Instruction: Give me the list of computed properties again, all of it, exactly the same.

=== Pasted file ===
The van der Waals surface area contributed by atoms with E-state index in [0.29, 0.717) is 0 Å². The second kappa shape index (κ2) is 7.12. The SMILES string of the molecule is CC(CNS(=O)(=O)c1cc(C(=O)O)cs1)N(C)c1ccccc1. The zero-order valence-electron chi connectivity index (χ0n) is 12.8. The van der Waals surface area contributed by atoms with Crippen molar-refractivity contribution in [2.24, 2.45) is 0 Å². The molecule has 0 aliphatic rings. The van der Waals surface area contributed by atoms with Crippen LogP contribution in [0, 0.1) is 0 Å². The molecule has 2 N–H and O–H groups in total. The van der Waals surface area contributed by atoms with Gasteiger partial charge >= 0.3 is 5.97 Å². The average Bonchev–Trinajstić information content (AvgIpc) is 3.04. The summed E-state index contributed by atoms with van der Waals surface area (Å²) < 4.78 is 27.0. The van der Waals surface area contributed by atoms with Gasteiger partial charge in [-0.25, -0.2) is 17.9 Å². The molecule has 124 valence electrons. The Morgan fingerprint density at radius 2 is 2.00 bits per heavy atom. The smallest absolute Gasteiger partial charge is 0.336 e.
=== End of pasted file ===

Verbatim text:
The van der Waals surface area contributed by atoms with E-state index in [0.29, 0.717) is 0 Å². The second kappa shape index (κ2) is 7.12. The SMILES string of the molecule is CC(CNS(=O)(=O)c1cc(C(=O)O)cs1)N(C)c1ccccc1. The zero-order valence-electron chi connectivity index (χ0n) is 12.8. The van der Waals surface area contributed by atoms with Crippen molar-refractivity contribution in [2.24, 2.45) is 0 Å². The molecule has 0 aliphatic rings. The van der Waals surface area contributed by atoms with Crippen LogP contribution in [0, 0.1) is 0 Å². The molecule has 2 N–H and O–H groups in total. The van der Waals surface area contributed by atoms with Gasteiger partial charge >= 0.3 is 5.97 Å². The average Bonchev–Trinajstić information content (AvgIpc) is 3.04. The summed E-state index contributed by atoms with van der Waals surface area (Å²) < 4.78 is 27.0. The van der Waals surface area contributed by atoms with Gasteiger partial charge in [-0.25, -0.2) is 17.9 Å². The molecule has 124 valence electrons. The Morgan fingerprint density at radius 2 is 2.00 bits per heavy atom. The smallest absolute Gasteiger partial charge is 0.336 e.